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Pablo Sandoval underwent successful surgery today to repair a torn labrum in his left shoulder. The Red Sox said afterward that he will be out the remainder of 2016 and that they anticipate him being ready for 2017. That’s the official word, of course, on what many reported last night. But it’s nice that it’s official.

It’s also nice that the surgery was “successful.” Of course it’s always “successful” the day of the surgery. No one has ever released a statement saying “Shlabotnik had knee surgery today. It was an unmitigated disaster. Like, oh my god, you don’t want to know and I can’t even with this.” If there are problems, they’re always revealed later.

Here’s hoping there are no problems for Sandoval.

What’s on Tap: Previewing Tuesday’s action

New York Mets starting pitcher Matt Harvey (33) delivers during the first inning of a baseball game against the Cincinnati Reds, Wednesday, April 27, 2016, in New York. (AP Photo/Kathy Willens)
AP Photo/Kathy Willens
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We’re back to a full slate of games on Tuesday night. The game to watch tonight, especially if you’re a fan of mismatches, is Braves-Mets. The Mets easily handled the Braves on Monday night, winning 4-1. The club blasted three home runs in the first inning off of Mike Foltynewicz, which is nearly as many homers as the Braves have hit all season (five). The Mets went on cruise control from there. Bartolo Colon finished with seven strikeouts over eight shutout innings. Jeurys Familia gave up a run but was able to reach the finish line.

The Braves are now 6-19, a game ahead of the Astros and Twins for the worst record in baseball. It’s not particularly shocking since the Braves have embraced tanking in their final year at Turner Field. How low can they go? The Atlanta record for losses in a season is 106 by the 1988 club. The 1935 Boston Braves went 38-115. The Braves’ current .240 winning percentage would rank as the worst in franchise history — including Atlanta, Boston, and Milwaukee — if the season were to end today.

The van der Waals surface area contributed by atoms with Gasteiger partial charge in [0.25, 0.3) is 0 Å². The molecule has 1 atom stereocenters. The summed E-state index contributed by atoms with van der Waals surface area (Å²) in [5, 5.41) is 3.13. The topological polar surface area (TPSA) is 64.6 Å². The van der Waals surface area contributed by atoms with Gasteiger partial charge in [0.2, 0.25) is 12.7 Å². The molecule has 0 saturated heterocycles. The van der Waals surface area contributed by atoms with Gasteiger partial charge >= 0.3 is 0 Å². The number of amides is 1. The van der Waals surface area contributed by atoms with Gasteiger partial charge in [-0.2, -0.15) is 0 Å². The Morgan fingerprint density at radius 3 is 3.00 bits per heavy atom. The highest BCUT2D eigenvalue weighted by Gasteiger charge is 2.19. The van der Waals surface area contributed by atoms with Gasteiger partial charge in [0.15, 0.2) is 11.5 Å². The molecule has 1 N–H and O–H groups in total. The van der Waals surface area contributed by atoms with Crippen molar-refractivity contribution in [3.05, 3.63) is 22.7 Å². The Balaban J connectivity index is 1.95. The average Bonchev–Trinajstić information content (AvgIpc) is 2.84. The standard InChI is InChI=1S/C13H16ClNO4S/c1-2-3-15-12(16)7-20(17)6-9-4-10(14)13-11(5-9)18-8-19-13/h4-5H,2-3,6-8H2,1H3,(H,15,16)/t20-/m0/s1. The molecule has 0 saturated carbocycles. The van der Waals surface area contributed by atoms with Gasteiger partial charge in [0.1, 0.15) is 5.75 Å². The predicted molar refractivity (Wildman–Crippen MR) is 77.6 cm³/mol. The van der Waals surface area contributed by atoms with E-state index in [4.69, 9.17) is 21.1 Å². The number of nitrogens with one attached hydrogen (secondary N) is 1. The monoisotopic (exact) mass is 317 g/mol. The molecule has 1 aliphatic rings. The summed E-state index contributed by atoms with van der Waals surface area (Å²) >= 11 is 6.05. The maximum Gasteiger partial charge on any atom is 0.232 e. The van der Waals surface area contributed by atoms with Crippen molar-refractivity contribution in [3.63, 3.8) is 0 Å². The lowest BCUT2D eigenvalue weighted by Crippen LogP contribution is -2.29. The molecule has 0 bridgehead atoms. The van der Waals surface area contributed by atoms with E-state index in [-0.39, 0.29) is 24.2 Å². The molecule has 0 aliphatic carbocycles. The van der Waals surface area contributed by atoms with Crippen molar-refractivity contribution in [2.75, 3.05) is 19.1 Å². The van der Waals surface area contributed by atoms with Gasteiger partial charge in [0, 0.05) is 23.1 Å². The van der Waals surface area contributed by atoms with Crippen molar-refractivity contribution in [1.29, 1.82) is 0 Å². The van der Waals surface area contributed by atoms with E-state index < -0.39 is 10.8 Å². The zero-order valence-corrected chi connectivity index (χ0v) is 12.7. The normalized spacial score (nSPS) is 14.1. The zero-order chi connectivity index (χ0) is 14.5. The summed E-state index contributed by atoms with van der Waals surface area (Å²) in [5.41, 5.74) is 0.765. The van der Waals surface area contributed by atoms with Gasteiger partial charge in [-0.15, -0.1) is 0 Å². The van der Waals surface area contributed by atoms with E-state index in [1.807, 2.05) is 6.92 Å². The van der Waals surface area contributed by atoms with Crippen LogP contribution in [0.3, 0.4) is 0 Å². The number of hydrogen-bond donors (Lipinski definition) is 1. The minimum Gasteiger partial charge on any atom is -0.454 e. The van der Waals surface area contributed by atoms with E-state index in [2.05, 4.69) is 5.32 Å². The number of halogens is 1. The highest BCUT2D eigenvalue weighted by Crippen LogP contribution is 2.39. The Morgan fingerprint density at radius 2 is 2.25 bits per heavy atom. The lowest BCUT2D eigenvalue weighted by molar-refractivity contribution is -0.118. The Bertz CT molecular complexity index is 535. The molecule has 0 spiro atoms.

Tuesday’s pitching match-up features Matt Wisler for the Braves and Matt Harvey for the Mets. The two will square off at 7:10 PM EDT at Citi Field tonight.

The rest of Tuesday’s action…

Detroit Tigers (Justin Verlander) @ Cleveland Indians (Josh Tomlin), 6:10 PM EDT

Chicago Cubs (Jake Arrieta) @ Pittsburgh Pirates (Jon Niese), 7:05 PM EDT

New York Yankees (Luis Severino) @ Baltimore Orioles (Chris Tillman), 7:05 PM EDT

Texas Rangers (Martin Perez) @ Toronto Blue Jays (Marco Estrada), 7:07 PM EDT

Arizona Diamondbacks (Patrick Corbin) @ Miami Marlins (Justin Nicolino), 7:10 PM EDT

Los Angeles Dodgers (Scott Kazmir) @ Tampa Bay Rays (Matt Moore), 7:10 PM EDT

San Francisco Giants (Jeff Samardzija) @ Cincinnati Reds (Jon Moscot), 7:10 PM EDT

Boston Red Sox (Steven Wright) @ Chicago White Sox (Jose Quintana), 8:10 PM EDT

Los Angeles Angels (Nick Tropeano) @ Milwaukee Brewers (Junior Guerra), 8:10 PM EDT

Minnesota Twins (Alex Meyer) @ Houston Astros (Collin McHugh), 8:10 PM EDT

Philadelphia Phillies (Aaron Nola) @ St. Louis Cardinals (Michael Wacha), 8:15 PM EDT

Washington Nationals (Tanner Roark) @ Kansas City Royals (Chris Young), 8:15 PM EDT

Seattle Mariners (Hisashi Iwakuma) @ Oakland Athletics (Sonny Gray), 10:05 PM EDT

Colorado Rockies (Eddie Butler) @ San Diego Padres (Andrew Cashner), 10:10 PM EDT

Bryce Harper signs the largest endorsement deal in MLB history

Washington Nationals' Bryce Harper pumps his fist as he takes a curtain call after he hit a grand slam during the third  inning of an baseball game against the Atlanta Braves, Thursday, April 14, 2016, in Washington. This was Harper's 100th home run of his career. (AP Photo/Nick Wass)